So Dear Readers,

do you have a favourtie sweet spread from your childhood, and have you ever had any nasty kitchen burns?

July 15, 2011

Fritters In A Flash

Sometimes you just need something yummy now.

No time to run out for special fresh ingredients, or long involved processes- just something whipped up out of the pantry guarenteed to be good.

I'm not much of a fan of  pre-packaged stuff, but it always pays to have some basics and bits and pieces available to build on. A rat around in the cupbard revealed some corn kernels and a tin of crab. Hmmm.... Fritters!

OK corn, crab, egg, gfree crumbs, lemons-always in the fridge, and an extra treat of some yummy mayonaise from Heidi at Apples Under My Bed. What more could you ask for?

Of course these would be better with perfect fresh ingredients. Crab lump meat, roasted ears of corn, I might fancy these up next dinner party, but lunch for me and littlej these are juuuuust right.

First rat around in the pantry and gather your ingredients

Small tin of 170g or approx 1/2 a cup of drained crab meat

1/2 cup of tinned corn kernels

1/2 cup gfree rice crumbs

1 egg lightly beaten

1/4 mayonaisse

zest of about 1/2 small lemon

chopped chives

Pop everything together into a bowl and mix gently.

Form into nice little fritters and shallow fry gently until they're golden brown and hot all the way through.

Serve them with some salad and some more mayonaise for dipping.

Easy Peasy and maybe 10mins from start to finish. School holiday lunch with style!

So Readers Dear, are you a fan of pre-packaged goods or do you prefer to cook from scratch?

July 9, 2011

A Bit On The Side

When you go to a cafe, do you like to get a little treat on the side of your Lactose free-Weak-Decaf-Coffee?

I've come across tiny meringues, little chocolates, and of course- biscuits aka cookies. Now I think it's always exciting to look at, but of course I have to leave it there :(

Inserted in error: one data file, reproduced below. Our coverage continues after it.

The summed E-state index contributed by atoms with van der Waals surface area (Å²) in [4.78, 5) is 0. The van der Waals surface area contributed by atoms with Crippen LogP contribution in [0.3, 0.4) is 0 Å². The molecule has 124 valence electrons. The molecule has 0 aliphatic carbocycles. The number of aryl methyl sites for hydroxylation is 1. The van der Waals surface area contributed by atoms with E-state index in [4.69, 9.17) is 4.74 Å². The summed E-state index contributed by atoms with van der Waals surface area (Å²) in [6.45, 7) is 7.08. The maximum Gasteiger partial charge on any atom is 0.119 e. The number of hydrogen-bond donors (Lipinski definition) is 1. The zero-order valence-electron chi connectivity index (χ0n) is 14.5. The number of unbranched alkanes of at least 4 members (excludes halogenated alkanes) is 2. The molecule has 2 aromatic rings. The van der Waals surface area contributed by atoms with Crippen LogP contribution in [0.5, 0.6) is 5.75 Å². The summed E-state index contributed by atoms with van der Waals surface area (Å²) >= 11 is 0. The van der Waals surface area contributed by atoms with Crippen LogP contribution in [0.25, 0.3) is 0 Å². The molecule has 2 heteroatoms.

However, the cafes certainly mean well, and at one cafe I worked at it was my job to make the little 'freebies', several hundred at a time. The biscuits had to be quick, cheap, easy, and of course yummy! After a bit of trial and error, I decided the best option was to use a cookie press.

Have you used these before? They're like a caulking gun for builders, but of course for cooks and cookies! You fill the cylinder body with a nice soft dough and depress the plunger which releases a measured shot through various shaped nozzles. This means you can pump out lots of cookies in a very short time and they have the added advantage of uniformity of shape and size, very important when every customer should be loved equally!

I love having good quality InTolerant options available at the major supermarkets!

Cookie Press Cookies (3 dozen)

1/2 cup Castor Sugar
185g Butter/Nuttlex
1 Egg
2 cups gluten free Plain Flour
1/2 teaspoon gfree baking powder
1 Tablespoon Lactose free Milk
1 teaspoon Vanilla
Pinch of Salt

Cream the butter and sugar together.

Add in the egg and milk, and I like to put in the baking powder and salt now too as it mixes in evenly. Beat through for a second or two.

Add in the flour and mix on very low speed until combined.

Now is the time to divide the dough and add in any extra flavourings. I usually just knead it in by hand.

Bring the dough together and roll into a shape that will fit into the cylinder body of the cookie press. Let it rest for about 20mins just to firm up a little.

Put the dough in the press and cookie away! Now DON"T WORRY IF YOU DON"T HAVE A COOKIE PRESS, you can just roll out little balls of the dough and press it down gently with a fork. It works just as well, it's just not quite so fancy!

This is such a nice basic recipe and just about any extra flavourings can be added to change it up and various yummy things sprinkled on top before baking. About the only thing you can't put in a cookie press are chunks. They just won't fit through the holes. So no chocolate chips, or fruity bits, sorry, but cocoa and purees are fine for flavour.

Don't worry that you'll have hundreds of biscuits either, the dough freezes fantastically whether in a big lump, or carefully spritzed out on sheets ready to pop in the oven at a moments notice.

The basic recipe has a good shortbread style flavour with a nice crisp bite. It can even be dunked quickly into your coffee, win-win!